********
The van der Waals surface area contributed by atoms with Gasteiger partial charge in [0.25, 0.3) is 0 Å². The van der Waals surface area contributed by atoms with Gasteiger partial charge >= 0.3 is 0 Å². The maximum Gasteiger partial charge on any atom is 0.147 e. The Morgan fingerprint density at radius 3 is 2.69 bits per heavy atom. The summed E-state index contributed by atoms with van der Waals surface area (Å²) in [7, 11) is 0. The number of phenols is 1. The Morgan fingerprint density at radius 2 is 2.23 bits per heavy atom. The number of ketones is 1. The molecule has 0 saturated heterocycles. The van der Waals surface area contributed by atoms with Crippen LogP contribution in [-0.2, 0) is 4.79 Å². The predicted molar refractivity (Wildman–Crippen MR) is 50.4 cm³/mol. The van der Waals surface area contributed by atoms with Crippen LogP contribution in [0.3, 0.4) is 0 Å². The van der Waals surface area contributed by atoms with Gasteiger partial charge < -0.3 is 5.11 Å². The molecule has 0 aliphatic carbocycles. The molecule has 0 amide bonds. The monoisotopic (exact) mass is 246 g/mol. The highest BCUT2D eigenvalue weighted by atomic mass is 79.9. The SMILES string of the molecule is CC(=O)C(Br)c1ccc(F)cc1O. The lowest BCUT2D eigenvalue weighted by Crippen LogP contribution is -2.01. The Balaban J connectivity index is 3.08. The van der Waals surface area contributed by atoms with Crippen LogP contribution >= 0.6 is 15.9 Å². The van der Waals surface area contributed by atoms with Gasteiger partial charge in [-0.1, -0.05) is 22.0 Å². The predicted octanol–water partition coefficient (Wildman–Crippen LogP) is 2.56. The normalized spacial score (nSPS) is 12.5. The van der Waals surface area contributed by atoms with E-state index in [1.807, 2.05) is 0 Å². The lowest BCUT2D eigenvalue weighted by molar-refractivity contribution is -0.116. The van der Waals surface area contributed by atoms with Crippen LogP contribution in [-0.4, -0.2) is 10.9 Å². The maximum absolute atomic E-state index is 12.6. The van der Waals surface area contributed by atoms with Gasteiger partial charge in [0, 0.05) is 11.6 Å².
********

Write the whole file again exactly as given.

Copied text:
The van der Waals surface area contributed by atoms with Gasteiger partial charge in [0.25, 0.3) is 0 Å². The van der Waals surface area contributed by atoms with Gasteiger partial charge >= 0.3 is 0 Å². The maximum Gasteiger partial charge on any atom is 0.147 e. The Morgan fingerprint density at radius 3 is 2.69 bits per heavy atom. The summed E-state index contributed by atoms with van der Waals surface area (Å²) in [7, 11) is 0. The number of phenols is 1. The Morgan fingerprint density at radius 2 is 2.23 bits per heavy atom. The number of ketones is 1. The molecule has 0 saturated heterocycles. The van der Waals surface area contributed by atoms with Crippen LogP contribution in [-0.2, 0) is 4.79 Å². The predicted molar refractivity (Wildman–Crippen MR) is 50.4 cm³/mol. The van der Waals surface area contributed by atoms with Crippen LogP contribution in [0.3, 0.4) is 0 Å². The van der Waals surface area contributed by atoms with Gasteiger partial charge < -0.3 is 5.11 Å². The molecule has 0 aliphatic carbocycles. The molecule has 0 amide bonds. The monoisotopic (exact) mass is 246 g/mol. The highest BCUT2D eigenvalue weighted by atomic mass is 79.9. The SMILES string of the molecule is CC(=O)C(Br)c1ccc(F)cc1O. The lowest BCUT2D eigenvalue weighted by Crippen LogP contribution is -2.01. The Balaban J connectivity index is 3.08. The van der Waals surface area contributed by atoms with Crippen LogP contribution >= 0.6 is 15.9 Å². The van der Waals surface area contributed by atoms with Gasteiger partial charge in [-0.1, -0.05) is 22.0 Å². The predicted octanol–water partition coefficient (Wildman–Crippen LogP) is 2.56. The normalized spacial score (nSPS) is 12.5. The van der Waals surface area contributed by atoms with E-state index in [1.807, 2.05) is 0 Å². The lowest BCUT2D eigenvalue weighted by molar-refractivity contribution is -0.116. The van der Waals surface area contributed by atoms with Crippen LogP contribution in [-0.4, -0.2) is 10.9 Å². The maximum absolute atomic E-state index is 12.6. The van der Waals surface area contributed by atoms with Gasteiger partial charge in [0, 0.05) is 11.6 Å².